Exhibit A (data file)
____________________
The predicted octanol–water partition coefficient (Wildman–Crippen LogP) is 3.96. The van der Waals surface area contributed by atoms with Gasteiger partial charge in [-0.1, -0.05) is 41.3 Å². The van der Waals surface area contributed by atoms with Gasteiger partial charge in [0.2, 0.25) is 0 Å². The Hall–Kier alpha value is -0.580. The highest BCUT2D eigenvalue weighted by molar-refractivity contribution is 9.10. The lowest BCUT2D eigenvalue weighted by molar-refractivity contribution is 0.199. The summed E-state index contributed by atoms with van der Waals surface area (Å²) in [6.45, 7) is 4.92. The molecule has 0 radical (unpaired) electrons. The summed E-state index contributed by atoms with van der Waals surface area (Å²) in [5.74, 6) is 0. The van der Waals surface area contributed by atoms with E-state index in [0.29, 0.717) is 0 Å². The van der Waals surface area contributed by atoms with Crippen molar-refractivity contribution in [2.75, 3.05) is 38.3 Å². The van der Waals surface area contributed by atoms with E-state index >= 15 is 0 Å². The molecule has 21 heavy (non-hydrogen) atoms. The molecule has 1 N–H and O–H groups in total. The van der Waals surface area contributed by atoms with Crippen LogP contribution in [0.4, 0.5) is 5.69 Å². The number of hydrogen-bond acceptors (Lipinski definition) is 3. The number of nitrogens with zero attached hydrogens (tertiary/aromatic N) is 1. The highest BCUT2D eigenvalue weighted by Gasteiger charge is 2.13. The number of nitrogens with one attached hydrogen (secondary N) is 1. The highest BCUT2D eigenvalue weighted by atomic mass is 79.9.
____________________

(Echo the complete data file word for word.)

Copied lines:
The predicted octanol–water partition coefficient (Wildman–Crippen LogP) is 3.96. The van der Waals surface area contributed by atoms with Gasteiger partial charge in [-0.1, -0.05) is 41.3 Å². The van der Waals surface area contributed by atoms with Gasteiger partial charge in [0.2, 0.25) is 0 Å². The Hall–Kier alpha value is -0.580. The highest BCUT2D eigenvalue weighted by molar-refractivity contribution is 9.10. The lowest BCUT2D eigenvalue weighted by molar-refractivity contribution is 0.199. The summed E-state index contributed by atoms with van der Waals surface area (Å²) in [6.45, 7) is 4.92. The molecule has 0 radical (unpaired) electrons. The summed E-state index contributed by atoms with van der Waals surface area (Å²) in [5.74, 6) is 0. The van der Waals surface area contributed by atoms with E-state index in [0.29, 0.717) is 0 Å². The van der Waals surface area contributed by atoms with Crippen molar-refractivity contribution in [2.75, 3.05) is 38.3 Å². The van der Waals surface area contributed by atoms with E-state index >= 15 is 0 Å². The molecule has 21 heavy (non-hydrogen) atoms. The molecule has 1 N–H and O–H groups in total. The van der Waals surface area contributed by atoms with Crippen LogP contribution in [0.4, 0.5) is 5.69 Å². The number of hydrogen-bond acceptors (Lipinski definition) is 3. The number of nitrogens with zero attached hydrogens (tertiary/aromatic N) is 1. The highest BCUT2D eigenvalue weighted by Gasteiger charge is 2.13. The number of nitrogens with one attached hydrogen (secondary N) is 1. The highest BCUT2D eigenvalue weighted by atomic mass is 79.9.